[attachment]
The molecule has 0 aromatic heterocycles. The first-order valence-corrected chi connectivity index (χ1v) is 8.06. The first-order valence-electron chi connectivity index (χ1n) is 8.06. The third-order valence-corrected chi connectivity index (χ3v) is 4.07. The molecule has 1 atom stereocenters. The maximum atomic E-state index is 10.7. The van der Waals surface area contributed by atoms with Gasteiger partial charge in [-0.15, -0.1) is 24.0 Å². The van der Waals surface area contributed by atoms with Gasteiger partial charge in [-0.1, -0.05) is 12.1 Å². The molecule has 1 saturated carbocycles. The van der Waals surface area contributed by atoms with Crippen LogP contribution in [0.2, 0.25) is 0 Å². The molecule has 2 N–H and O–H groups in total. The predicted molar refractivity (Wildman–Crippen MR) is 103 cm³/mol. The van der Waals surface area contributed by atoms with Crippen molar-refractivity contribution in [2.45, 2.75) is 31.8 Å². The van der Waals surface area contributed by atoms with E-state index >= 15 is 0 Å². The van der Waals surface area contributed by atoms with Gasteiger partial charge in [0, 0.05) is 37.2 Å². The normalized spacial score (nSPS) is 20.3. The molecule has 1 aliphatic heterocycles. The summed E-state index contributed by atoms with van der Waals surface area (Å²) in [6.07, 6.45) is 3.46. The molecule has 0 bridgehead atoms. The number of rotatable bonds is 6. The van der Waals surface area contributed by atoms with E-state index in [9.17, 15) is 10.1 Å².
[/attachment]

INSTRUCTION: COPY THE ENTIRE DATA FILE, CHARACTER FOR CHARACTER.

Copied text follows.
The molecule has 0 aromatic heterocycles. The first-order valence-corrected chi connectivity index (χ1v) is 8.06. The first-order valence-electron chi connectivity index (χ1n) is 8.06. The third-order valence-corrected chi connectivity index (χ3v) is 4.07. The molecule has 1 atom stereocenters. The maximum atomic E-state index is 10.7. The van der Waals surface area contributed by atoms with Gasteiger partial charge in [-0.15, -0.1) is 24.0 Å². The van der Waals surface area contributed by atoms with Gasteiger partial charge in [-0.1, -0.05) is 12.1 Å². The molecule has 1 saturated carbocycles. The van der Waals surface area contributed by atoms with Crippen LogP contribution in [0.2, 0.25) is 0 Å². The molecule has 2 N–H and O–H groups in total. The predicted molar refractivity (Wildman–Crippen MR) is 103 cm³/mol. The van der Waals surface area contributed by atoms with Crippen molar-refractivity contribution in [2.45, 2.75) is 31.8 Å². The van der Waals surface area contributed by atoms with E-state index >= 15 is 0 Å². The van der Waals surface area contributed by atoms with Gasteiger partial charge in [0, 0.05) is 37.2 Å². The normalized spacial score (nSPS) is 20.3. The molecule has 1 aliphatic heterocycles. The summed E-state index contributed by atoms with van der Waals surface area (Å²) in [6.07, 6.45) is 3.46. The molecule has 0 bridgehead atoms. The number of rotatable bonds is 6. The van der Waals surface area contributed by atoms with E-state index in [9.17, 15) is 10.1 Å².